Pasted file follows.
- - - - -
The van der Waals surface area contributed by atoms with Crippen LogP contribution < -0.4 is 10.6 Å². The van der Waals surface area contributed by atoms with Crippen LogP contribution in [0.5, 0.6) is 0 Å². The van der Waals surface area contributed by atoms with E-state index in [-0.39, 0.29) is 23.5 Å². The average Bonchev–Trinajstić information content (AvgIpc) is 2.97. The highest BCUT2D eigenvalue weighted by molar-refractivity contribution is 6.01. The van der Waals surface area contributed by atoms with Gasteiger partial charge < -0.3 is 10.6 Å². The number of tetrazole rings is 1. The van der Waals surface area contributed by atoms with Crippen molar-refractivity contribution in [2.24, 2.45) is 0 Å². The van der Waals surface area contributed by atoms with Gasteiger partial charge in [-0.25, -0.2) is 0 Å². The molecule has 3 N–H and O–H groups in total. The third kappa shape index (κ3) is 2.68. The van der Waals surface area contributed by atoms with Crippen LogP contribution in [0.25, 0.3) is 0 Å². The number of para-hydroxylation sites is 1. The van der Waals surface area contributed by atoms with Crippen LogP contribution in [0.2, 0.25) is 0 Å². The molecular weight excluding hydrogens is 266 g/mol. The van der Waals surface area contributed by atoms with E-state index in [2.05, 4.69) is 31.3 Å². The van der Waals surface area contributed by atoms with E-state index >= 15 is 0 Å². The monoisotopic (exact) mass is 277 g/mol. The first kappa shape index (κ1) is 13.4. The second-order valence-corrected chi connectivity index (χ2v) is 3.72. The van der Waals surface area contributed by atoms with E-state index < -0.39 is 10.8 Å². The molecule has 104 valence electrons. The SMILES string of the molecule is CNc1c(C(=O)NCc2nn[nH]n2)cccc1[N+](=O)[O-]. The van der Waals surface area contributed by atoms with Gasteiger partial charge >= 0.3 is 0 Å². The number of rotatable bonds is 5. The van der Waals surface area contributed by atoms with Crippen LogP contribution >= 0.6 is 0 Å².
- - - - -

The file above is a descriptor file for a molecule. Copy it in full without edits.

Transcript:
The van der Waals surface area contributed by atoms with Crippen LogP contribution < -0.4 is 10.6 Å². The van der Waals surface area contributed by atoms with Crippen LogP contribution in [0.5, 0.6) is 0 Å². The van der Waals surface area contributed by atoms with E-state index in [-0.39, 0.29) is 23.5 Å². The average Bonchev–Trinajstić information content (AvgIpc) is 2.97. The highest BCUT2D eigenvalue weighted by molar-refractivity contribution is 6.01. The van der Waals surface area contributed by atoms with Gasteiger partial charge < -0.3 is 10.6 Å². The number of tetrazole rings is 1. The van der Waals surface area contributed by atoms with Crippen molar-refractivity contribution in [2.24, 2.45) is 0 Å². The van der Waals surface area contributed by atoms with Gasteiger partial charge in [-0.25, -0.2) is 0 Å². The molecule has 3 N–H and O–H groups in total. The third kappa shape index (κ3) is 2.68. The van der Waals surface area contributed by atoms with Crippen LogP contribution in [0.25, 0.3) is 0 Å². The number of para-hydroxylation sites is 1. The van der Waals surface area contributed by atoms with Crippen LogP contribution in [0.2, 0.25) is 0 Å². The molecular weight excluding hydrogens is 266 g/mol. The van der Waals surface area contributed by atoms with E-state index in [2.05, 4.69) is 31.3 Å². The van der Waals surface area contributed by atoms with E-state index >= 15 is 0 Å². The monoisotopic (exact) mass is 277 g/mol. The first kappa shape index (κ1) is 13.4. The second-order valence-corrected chi connectivity index (χ2v) is 3.72. The van der Waals surface area contributed by atoms with E-state index < -0.39 is 10.8 Å². The molecule has 104 valence electrons. The SMILES string of the molecule is CNc1c(C(=O)NCc2nn[nH]n2)cccc1[N+](=O)[O-]. The van der Waals surface area contributed by atoms with Gasteiger partial charge >= 0.3 is 0 Å². The number of rotatable bonds is 5. The van der Waals surface area contributed by atoms with Crippen LogP contribution >= 0.6 is 0 Å².